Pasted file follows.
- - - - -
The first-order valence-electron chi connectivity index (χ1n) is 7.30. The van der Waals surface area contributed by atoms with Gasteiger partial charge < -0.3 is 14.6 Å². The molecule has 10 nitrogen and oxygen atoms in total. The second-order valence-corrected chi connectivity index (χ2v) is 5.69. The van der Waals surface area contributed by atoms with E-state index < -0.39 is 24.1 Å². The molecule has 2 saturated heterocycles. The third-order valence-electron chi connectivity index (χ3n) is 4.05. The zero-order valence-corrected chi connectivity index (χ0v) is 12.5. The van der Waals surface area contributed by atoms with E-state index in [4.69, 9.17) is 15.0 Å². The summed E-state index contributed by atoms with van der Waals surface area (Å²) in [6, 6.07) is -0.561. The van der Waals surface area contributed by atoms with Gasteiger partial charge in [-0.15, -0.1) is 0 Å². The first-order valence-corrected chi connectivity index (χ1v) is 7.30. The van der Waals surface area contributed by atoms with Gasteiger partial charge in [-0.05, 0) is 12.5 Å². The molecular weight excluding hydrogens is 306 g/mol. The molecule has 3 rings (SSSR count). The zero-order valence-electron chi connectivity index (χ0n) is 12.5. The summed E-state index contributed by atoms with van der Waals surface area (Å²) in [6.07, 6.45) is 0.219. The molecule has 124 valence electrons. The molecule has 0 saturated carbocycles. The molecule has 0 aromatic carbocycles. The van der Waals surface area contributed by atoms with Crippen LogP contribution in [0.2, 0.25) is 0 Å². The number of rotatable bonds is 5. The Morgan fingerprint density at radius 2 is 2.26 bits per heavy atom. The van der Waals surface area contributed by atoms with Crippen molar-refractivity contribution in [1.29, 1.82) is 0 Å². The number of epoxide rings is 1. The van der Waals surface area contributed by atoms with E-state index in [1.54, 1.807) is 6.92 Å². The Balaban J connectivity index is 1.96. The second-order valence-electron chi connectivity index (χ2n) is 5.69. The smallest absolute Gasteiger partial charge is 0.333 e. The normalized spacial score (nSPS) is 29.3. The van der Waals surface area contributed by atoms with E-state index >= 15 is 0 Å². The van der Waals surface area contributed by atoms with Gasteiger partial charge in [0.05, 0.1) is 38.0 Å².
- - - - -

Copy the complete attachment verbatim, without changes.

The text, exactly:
The first-order valence-electron chi connectivity index (χ1n) is 7.30. The van der Waals surface area contributed by atoms with Gasteiger partial charge < -0.3 is 14.6 Å². The molecule has 10 nitrogen and oxygen atoms in total. The second-order valence-corrected chi connectivity index (χ2v) is 5.69. The van der Waals surface area contributed by atoms with E-state index < -0.39 is 24.1 Å². The molecule has 2 saturated heterocycles. The third-order valence-electron chi connectivity index (χ3n) is 4.05. The zero-order valence-corrected chi connectivity index (χ0v) is 12.5. The van der Waals surface area contributed by atoms with E-state index in [4.69, 9.17) is 15.0 Å². The summed E-state index contributed by atoms with van der Waals surface area (Å²) in [6, 6.07) is -0.561. The van der Waals surface area contributed by atoms with Gasteiger partial charge in [-0.15, -0.1) is 0 Å². The first-order valence-corrected chi connectivity index (χ1v) is 7.30. The van der Waals surface area contributed by atoms with Gasteiger partial charge in [-0.05, 0) is 12.5 Å². The molecular weight excluding hydrogens is 306 g/mol. The molecule has 3 rings (SSSR count). The zero-order valence-electron chi connectivity index (χ0n) is 12.5. The summed E-state index contributed by atoms with van der Waals surface area (Å²) in [6.07, 6.45) is 0.219. The molecule has 124 valence electrons. The molecule has 0 saturated carbocycles. The molecule has 0 aromatic carbocycles. The van der Waals surface area contributed by atoms with Crippen LogP contribution in [0.2, 0.25) is 0 Å². The number of rotatable bonds is 5. The Morgan fingerprint density at radius 2 is 2.26 bits per heavy atom. The van der Waals surface area contributed by atoms with Crippen molar-refractivity contribution in [1.29, 1.82) is 0 Å². The number of epoxide rings is 1. The van der Waals surface area contributed by atoms with E-state index in [1.54, 1.807) is 6.92 Å². The Balaban J connectivity index is 1.96. The second-order valence-electron chi connectivity index (χ2n) is 5.69. The smallest absolute Gasteiger partial charge is 0.333 e. The normalized spacial score (nSPS) is 29.3. The van der Waals surface area contributed by atoms with E-state index >= 15 is 0 Å². The van der Waals surface area contributed by atoms with Gasteiger partial charge in [0.05, 0.1) is 38.0 Å².